- Table of Symbols and Abbreviations
- About the Authors
- The Oxford Handbook of Tense and Aspect
- Philosophy of Language
- Narratology and Literary Linguistics
- Computational Linguistics
- Universals and Typology
- Discourse and Text
- Diachrony and Grammaticalization
- Language Contact
- Creole Languages
- Primary Language Acquisition
- Second Language Acquisition
- Remoteness Distinctions
- The Surcomposé Past Tense
- Bound Tenses
- Embedded Tenses
- Nominal Tense
- Lexical Aspect
- Verbal Aspect
- Perfective and Imperfective Aspect
- Progressive and Continuous Aspect
- Habitual and Generic Aspect
- Habituality, Pluractionality, and Imperfectivity
- Perfect Tense and Aspect
- Resultative Constructions
- Time in Sentences with Modal Verbs
- Evidentiality and Mirativity
Abstract and Keywords
As a first approximation, sentences of natural language may be about two different sorts of things. On the one hand, they may talk about what is happening on some occasion or set of occasions. On the other, sentences can be used to talk about general states of affairs, not about particular things happening at some time and place. Two questions present themselves when we discuss “habitual aspect,” the first of which has to do with the content of the term “habitual.” The second has to do with whether habituality should be analyzed as an “aspect,” and if not, what the alternatives are. The first question is really a matter of usage. Few grammarians would think that habituality, in its grammatical sense, is solely confined to discussion of habits. The other question is whether habituality is properly regarded as an “aspect.” This article focuses on habitual and generic aspect, forms expressing habituality, forms across languages, the “circumstantial,” statives, and habituals and gnomic imperfectivity.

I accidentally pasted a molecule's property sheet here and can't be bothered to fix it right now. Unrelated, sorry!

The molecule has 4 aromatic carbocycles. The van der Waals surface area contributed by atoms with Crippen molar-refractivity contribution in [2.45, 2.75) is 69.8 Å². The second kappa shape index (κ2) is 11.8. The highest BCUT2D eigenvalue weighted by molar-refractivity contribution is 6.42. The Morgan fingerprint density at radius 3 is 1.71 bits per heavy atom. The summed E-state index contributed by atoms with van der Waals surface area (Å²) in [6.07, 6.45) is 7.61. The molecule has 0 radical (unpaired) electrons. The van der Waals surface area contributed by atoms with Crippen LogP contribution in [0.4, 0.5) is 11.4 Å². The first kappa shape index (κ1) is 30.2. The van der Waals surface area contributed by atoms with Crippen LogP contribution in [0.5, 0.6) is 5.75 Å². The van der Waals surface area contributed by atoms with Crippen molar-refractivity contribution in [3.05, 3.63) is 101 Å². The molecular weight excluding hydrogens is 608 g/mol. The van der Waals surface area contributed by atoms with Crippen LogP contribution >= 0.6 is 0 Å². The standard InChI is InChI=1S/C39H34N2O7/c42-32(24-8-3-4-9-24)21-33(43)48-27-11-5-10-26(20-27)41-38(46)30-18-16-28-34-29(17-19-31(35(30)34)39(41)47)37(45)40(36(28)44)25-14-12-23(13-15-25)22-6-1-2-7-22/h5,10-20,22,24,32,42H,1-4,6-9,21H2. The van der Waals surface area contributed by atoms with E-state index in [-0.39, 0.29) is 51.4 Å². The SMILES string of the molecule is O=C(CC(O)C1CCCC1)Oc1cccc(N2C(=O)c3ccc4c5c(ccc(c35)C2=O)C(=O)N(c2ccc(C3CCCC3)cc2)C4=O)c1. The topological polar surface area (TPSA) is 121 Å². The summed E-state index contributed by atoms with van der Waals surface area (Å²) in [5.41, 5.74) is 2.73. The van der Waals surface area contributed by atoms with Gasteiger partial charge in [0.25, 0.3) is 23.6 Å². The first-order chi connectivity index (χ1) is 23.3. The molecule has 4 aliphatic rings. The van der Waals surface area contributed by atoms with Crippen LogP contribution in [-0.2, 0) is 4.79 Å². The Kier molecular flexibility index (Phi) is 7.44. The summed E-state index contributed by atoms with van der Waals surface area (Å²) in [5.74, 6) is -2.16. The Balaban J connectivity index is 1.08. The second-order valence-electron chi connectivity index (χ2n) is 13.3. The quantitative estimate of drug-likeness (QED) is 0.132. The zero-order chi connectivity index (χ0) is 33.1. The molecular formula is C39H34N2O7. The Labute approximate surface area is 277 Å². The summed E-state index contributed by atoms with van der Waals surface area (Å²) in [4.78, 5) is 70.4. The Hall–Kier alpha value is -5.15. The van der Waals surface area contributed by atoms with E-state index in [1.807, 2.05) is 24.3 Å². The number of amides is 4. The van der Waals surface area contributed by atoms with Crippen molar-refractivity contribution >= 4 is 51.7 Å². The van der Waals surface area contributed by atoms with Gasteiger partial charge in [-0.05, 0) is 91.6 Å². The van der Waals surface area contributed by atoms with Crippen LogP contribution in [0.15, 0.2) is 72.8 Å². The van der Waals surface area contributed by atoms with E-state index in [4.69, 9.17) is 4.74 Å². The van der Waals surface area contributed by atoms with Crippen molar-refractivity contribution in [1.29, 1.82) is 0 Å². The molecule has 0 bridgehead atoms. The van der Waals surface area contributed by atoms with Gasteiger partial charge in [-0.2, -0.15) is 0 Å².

Greg Carlson (Ph.D., University of Massachusetts at Amherst, 1977) is Professor of Linguistics, Brain and Cognitive Sciences and Philosophy at the University of Rochester. He served as Editor-in-Chief at Linguistics and Philosophy (1992–97). His works include Patterns in the interpretation of generic sentences (2008), Generics, habituals and iteratives (with B. Spejewski, 2005), Generic passages (1997), Truth-conditions of generic sentences (1995), The semantic composition of English generic sentences (1988), Generic terms and generic sentences (1982), and Generics and atemporal when (1979). He co-edited The Generic Book (1995) with F. J. Pelletier.
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